Alexander Storm Howe '10
Investor and consultant focused on East Africa’s economic future.
The Grant Writing Guide
How to get funded.
Years ago, when Betty Lai was two weeks into her very first job as an assistant professor, she got some advice that stuck with her. “I met with an administrator who said, ‘If you want to get promoted, you need to get a federal grant,’” Lai recalled. “So I knew immediately that this was a skill I needed to learn, but I did not know how to write grants or even where to find information about how.”
Now an associate professor in the Lynch School of Education and Human Development, Lai is trying to help aspiring academics navigate those same waters with her new book, The Grant Writing Guide: A Road Map for Scholars. For the book, Lai interviewed one hundred experts about the grant writing process, including scholars, program officers, and research administrators.
So what are her biggest pieces of advice? First, once you’ve settled on the work you hope to do, identify a funder who’s interested in the same thing. “Funders aren’t just looking for great ideas,” Lai said. “They’re looking for great ideas that further their mission.” Next, identify organizations that have previously offered grants to researchers doing work similar to yours. Her most important piece of advice might sound simple, but it’s crucial: Just submit the application. It’s surprising, she said, how many grant seekers don’t take that most basic step because they’re put off by the daunting odds of actually securing funding.
Lai hopes her research is helpful to all researchers, but she’s especially motivated to help those from diverse backgrounds. To her, it’s an issue of social justice, since white researchers continue to be more likely to receive funding than those from other racial groups. “Grants drive research,” she said, “but they also drive policy. So disparities really matter.”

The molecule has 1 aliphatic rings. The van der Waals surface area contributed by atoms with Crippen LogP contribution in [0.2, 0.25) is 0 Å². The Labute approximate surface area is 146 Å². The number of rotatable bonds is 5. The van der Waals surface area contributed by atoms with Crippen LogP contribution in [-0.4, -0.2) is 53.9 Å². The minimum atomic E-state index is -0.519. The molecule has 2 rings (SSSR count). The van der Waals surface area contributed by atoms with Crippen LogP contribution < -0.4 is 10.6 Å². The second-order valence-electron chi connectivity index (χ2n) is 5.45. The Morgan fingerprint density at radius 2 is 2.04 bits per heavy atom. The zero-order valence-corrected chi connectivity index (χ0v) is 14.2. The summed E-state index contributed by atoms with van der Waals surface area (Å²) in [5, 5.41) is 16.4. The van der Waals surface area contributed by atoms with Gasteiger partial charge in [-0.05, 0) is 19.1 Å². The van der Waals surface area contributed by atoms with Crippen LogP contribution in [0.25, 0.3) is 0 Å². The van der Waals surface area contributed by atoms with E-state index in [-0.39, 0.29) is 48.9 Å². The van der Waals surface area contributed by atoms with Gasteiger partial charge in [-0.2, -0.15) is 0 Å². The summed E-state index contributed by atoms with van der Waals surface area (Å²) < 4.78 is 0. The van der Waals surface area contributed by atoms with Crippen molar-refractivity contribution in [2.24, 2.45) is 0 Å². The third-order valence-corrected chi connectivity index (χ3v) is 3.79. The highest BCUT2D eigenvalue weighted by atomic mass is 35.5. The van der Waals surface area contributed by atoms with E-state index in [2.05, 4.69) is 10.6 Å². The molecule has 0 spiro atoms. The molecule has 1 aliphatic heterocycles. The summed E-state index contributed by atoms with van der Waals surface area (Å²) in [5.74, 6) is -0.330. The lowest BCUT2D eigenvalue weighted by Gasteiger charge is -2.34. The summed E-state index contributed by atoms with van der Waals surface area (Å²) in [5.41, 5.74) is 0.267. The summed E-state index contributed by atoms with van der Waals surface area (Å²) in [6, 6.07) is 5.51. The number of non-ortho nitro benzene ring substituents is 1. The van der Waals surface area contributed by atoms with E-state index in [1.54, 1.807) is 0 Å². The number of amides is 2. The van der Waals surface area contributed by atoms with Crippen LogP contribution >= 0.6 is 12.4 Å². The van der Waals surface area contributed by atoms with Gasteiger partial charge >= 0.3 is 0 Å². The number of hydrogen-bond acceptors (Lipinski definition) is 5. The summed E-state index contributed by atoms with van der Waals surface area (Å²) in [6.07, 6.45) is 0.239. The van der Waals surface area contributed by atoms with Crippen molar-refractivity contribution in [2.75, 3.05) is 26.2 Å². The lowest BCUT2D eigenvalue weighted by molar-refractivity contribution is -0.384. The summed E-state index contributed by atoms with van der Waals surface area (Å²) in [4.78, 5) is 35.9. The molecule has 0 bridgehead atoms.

Denial: How We Hide, Ignore, and Explain Away Problems
by Jared Del Rosso MCGS ’12
Del Rosso, an associate professor of sociology and criminology at the University of Denver, explores how denial influences people’s behavior, from handling awkward social interactions to responding to major societal issues. Drawing from examples such as the refusal to accept the existence of climate change or systemic racism in America, Del Rosso explores the profound impact of living in a culture that lacks accountability.
Super Strange Story Starters
by T.M. Murphy ’93
A former English professor at the Woods College, Murphy and his childhood friend, illustrator Mark Penta, challenge young readers to push the limits of their creativity in this collection of open-ended stories that allow kids to write or draw their own endings. The book is the first volume in a series called Totally Weird Activity Books.
When the House Burns
by Priscilla Paton, Ph.D. ’79
Romance, social commentary, and murder mix to form the backdrop of this whodunit, the fourth novel in Paton’s Twin Cities Mystery series. This time around, detectives Erik Jansson and Deb Metzger seek the perpetrators behind a deadly arson and the mysterious death of an adulterous real estate agent who had both a stalker and an estranged husband when she met her untimely end.
The Lincoln Miracle: Inside the Republican Convention that Changed History
by Edward Achorn ’79
Achorn’s latest is a look at Abraham Lincoln’s journey from political failure to swiping the 1860 Republican nomination from frontrunner William Seward. Achorn takes readers along as Lincoln carefully navigates the era’s antagonistic political culture, and ultimately secures the victory that sets him on the path to the White House.
Culture: The Story of Us, from Cave Art to K-Pop
by Martin Puchner
This stimulating text argues that every culture is an amalgam, enriched by adopting and reinterpreting artifacts and ideas from outside. “We’re all latecomers,” Puchner writes; what matters is “not what we borrow but how we borrow, what we make of what we find.” Through an array of case studies, he insists that the arts and humanities can only thrive if we communicate the significance and excitement of cultural diversity to the next generation.
—Margaret Thomas, program in linguistics, department of Eastern, Slavic, and German Studies